A viewpoint enthusiastically endorsed by the consistently deranged Melanie Phillips of the Daily Mail, who informs us that “many areas are terrorised by crimes and disorder committed by children like the Edlington brothers” - and warns about a “rapidly increasing parallel universe in which social and moral conventions have shattered”. For Phillips such societal breakdown is due to the “disintegration of the family”, and the “erosion of marriage lies at the heart of that disintegration”. Until society, she writes, promotes the institution of marriage and demonstrates “zero tolerance of drug and alcohol abuse, as well as of individual irresponsibility”, we are on the path to destruction as a nation. But there is hope, she adds - “if a culture wants to survive, it can do so despite apparently daunting odds”. We have a choice, after all: “The licentious and dissolute 18th century turned into the re-moralised Victorian era. Yet other cultures, such as ancient Rome, did collapse. Which of these examples Britain will follow depends upon the choices it now makes - either for civilisation or savagery?”
Communists adamantly oppose the reactionary, moralistic agenda being pushed by Cameron and his supporters in the rightwing media - that miserable bunch of pessimists and miserablists. We must not forget that such incidents like the Bulger murder or the Edlington case are extraordinarily rare - abnormal occurrences you see only once or so in a decade or more. Indeed, statistics show that every form of violent death of children (below 14) has never been lower since records began - and that between 1974 and 2006 homicides have fallen by more than 60% and all forms of violent death have almost halved over the period. Though inconvenient things like facts are not something you often get from Mad Mel in her indecent haste to ‘prove’ that the UK is almost beyond the point of repair.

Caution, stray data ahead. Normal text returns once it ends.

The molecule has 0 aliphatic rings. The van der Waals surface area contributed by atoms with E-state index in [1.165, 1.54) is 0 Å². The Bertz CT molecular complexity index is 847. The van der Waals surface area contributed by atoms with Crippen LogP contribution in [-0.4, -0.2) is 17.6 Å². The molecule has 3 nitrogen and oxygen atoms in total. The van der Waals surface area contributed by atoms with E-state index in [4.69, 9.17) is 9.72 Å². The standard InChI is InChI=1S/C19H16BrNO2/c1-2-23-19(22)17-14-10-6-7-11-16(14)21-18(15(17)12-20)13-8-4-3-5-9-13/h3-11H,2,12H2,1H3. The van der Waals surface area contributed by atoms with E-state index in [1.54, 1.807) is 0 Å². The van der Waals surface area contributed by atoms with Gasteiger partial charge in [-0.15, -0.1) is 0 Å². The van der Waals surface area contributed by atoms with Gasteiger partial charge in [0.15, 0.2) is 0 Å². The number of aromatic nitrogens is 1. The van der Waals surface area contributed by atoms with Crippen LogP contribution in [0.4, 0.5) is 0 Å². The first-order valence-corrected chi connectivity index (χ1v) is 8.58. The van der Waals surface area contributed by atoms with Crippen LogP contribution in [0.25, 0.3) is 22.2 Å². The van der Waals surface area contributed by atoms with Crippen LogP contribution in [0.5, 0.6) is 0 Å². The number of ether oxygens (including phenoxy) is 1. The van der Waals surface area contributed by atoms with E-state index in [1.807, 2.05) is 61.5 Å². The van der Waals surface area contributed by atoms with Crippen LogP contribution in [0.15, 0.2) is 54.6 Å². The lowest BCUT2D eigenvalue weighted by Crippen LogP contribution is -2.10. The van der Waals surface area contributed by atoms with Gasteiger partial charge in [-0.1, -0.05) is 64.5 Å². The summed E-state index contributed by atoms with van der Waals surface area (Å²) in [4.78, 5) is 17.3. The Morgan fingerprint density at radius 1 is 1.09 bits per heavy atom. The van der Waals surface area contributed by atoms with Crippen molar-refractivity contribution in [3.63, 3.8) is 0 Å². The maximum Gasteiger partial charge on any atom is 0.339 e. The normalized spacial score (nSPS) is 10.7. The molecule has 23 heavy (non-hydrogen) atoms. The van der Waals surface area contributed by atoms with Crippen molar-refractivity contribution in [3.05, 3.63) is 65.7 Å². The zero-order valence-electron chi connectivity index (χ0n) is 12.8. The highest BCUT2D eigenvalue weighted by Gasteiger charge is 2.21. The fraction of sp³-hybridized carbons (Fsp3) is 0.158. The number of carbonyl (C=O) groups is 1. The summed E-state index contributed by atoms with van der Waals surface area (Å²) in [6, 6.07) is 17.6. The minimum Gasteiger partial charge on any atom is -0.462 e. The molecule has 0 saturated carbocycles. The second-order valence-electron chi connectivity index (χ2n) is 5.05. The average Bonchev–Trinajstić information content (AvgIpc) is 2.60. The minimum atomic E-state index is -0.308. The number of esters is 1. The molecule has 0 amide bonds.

Yes, of course, society is fractured and socially alienated - poverty and inequality breed frustration and social demoralisation. This is self-evident. We are working longer for less, while the ‘fat cats’ get fatter. And as An anatomy of economic inequality in the UK (a survey just published by the government-commissioned National Equality Panel) points out, the gap between rich and poor in the UK is “wider now than 40 years ago”. But that is the direct consequence of the remorseless logic of the capitalist mode of production - not because of ‘moral’ or ‘spiritual’ decay or individual failings. Just take a look at the Doncaster area - undoubtedly ripped apart and dislocated by the collapse of the mining industry. Yet for all that, people do not suddenly resort to savagery or become murderers overnight in some sort of deterministic, Lord of the flies-meets-the-Daily Mail way - they still struggle and fight to maintain and live a decent and fulfilling life, even when the odds are all seemingly stacked up against them.
Perhaps even more importantly, communists flatly reject the almost medieval concept of ‘evil’ that has surfaced once again during the Edlington case. No-one is born ‘evil’, whether they are Adolf Hitler or the Edlington boys. We in the CPGB believe that all human beings are redeemable or can be rehabilitated - under the right set of circumstances (or the right sort of treatment). Surely the subsequent history of Jon Venables and Robert Thompson amply confirms this, even if Denise Fergus is too blinded by grief and anger to see it herself - with The Sun around to make sure she never does. Clearly, thanks to the specialised and intensive education these two people received, they started to flourish academically and are now - for sure - qualitatively different individuals from the alienated and highly disturbed children who killed James Bulger. Why cannot the same go for the Edlington boys?
Beyond that, communists fight for a society where all our children - not just the Eton-educated elite like Cameron - are provided with sufficient resources and the sheer time to develop into fully rounded human beings.
- The Times January 22.
- See http://news.bbc.co.uk/1/hi/uk/40990.stm.
- The Sun January 27.
- Daily Mail January 25